Go to Top Go to Bottom
Anim Biosci > Volume 36(11); 2023 > Article
Authaida, Ratchamak, Boonkum, and Chankitisakul: Increasing sperm production and improving cryosurvival of semen in aged Thai native roosters as affected by selenium supplementation



Aging roosters typically exhibit subfertility with decreasing semen quality, furthermore Thai native roosters reared in rural areas are raised for a longer duration than their usual lifespan. The present study therefore aimed to assess the effect of selenium supplementation as an antioxidative substance in diets to improve the semen cryopreservation of aged roosters.


Semen samples were collected from young (n = 20) and aged (n = 20) Thai native roosters (Pradu Hang Dum) at 36 and 105 weeks of age when starting the experiment, respectively. They were fed diets either non-supplemented or supplemented with selenium (0.75 ppm). Fresh semen quality and lipid peroxidation of fresh semen was evaluated before cryopreservation using the traditional liquid nitrogen vapor method. Post-thaw sperm quality and fertility potential were determined.


Advancing age is unrelated to decreasing fresh semen quality (p>0.05). However, lipid peroxidation in rooster semen depended on age, and the malondialdehyde (MDA) concentration increased in aged roosters (p<0.05). Selenium supplementation in diets significantly decreased the MDA concentration and increased the sperm concentration (p<0.05). In contrast, cryopreserved semen was affected by advancing rooster age, and selenium influenced sperm quality (p<0.05). Younger roosters had higher post-thaw sperm quality and fertility potential than aged roosters (p<0.05). Likewise, diet selenium supplements improved post-thaw sperm quality and fertility compared with the non-supplement group.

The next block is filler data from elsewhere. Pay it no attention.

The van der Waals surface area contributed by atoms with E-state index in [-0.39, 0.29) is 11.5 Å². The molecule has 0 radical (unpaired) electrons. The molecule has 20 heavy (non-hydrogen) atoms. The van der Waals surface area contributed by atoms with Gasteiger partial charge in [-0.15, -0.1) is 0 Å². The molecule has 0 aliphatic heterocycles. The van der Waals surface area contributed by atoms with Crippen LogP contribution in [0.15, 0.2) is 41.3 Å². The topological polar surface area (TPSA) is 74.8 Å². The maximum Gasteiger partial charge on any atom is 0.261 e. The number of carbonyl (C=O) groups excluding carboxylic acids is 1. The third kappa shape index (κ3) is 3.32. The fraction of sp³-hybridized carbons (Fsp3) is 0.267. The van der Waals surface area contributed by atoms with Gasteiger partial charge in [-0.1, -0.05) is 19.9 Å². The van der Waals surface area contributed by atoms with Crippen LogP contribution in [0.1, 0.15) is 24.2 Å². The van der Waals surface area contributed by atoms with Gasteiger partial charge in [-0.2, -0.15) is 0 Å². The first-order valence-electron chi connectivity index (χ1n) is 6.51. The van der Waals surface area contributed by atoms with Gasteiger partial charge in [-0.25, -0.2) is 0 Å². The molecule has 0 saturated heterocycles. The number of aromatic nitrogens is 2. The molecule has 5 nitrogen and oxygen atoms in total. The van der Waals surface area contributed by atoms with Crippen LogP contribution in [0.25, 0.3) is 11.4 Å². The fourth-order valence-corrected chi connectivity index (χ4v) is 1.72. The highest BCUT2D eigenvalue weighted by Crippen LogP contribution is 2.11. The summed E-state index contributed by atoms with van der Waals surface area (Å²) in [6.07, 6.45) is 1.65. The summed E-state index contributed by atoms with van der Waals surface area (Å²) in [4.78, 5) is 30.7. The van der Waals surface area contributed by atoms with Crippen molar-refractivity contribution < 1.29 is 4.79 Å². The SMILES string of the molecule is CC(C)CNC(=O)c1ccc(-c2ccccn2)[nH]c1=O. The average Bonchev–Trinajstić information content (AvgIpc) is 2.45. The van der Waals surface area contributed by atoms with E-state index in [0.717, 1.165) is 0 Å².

Rooster’s age does not influence the rooster sperm quality of fresh semen, while sperm cryotolerance and fertility were greater in young roosters than in aged roosters. However, sperm of aged roosters could be improved by dietary selenium supplementation.


Traditionally, native Thai chickens have been raised mainly for home consumption and play an essential role in the economy at the community level. These chickens are typically raised on backyard farms for longer utilization by small farmers with poor husbandry practices, and insufficient nutrition often results in poor growth performance [1], low egg production [2], and low fertility [3]. However, large-scale commercial rearing of exotic chicken breeds subjected to efficient meat and egg performances has become a large part of the supply chain, decreasing the number of Thai native chickens and their genetic diversity. One of the strategies to conserve the genetic diversity of those purebred, semen cryopreservation is a preferable procedure. However, the ability to freeze and thaw sperm depends on several factors, including ejaculated semen quality and cryotolerance during semen cryopreservation.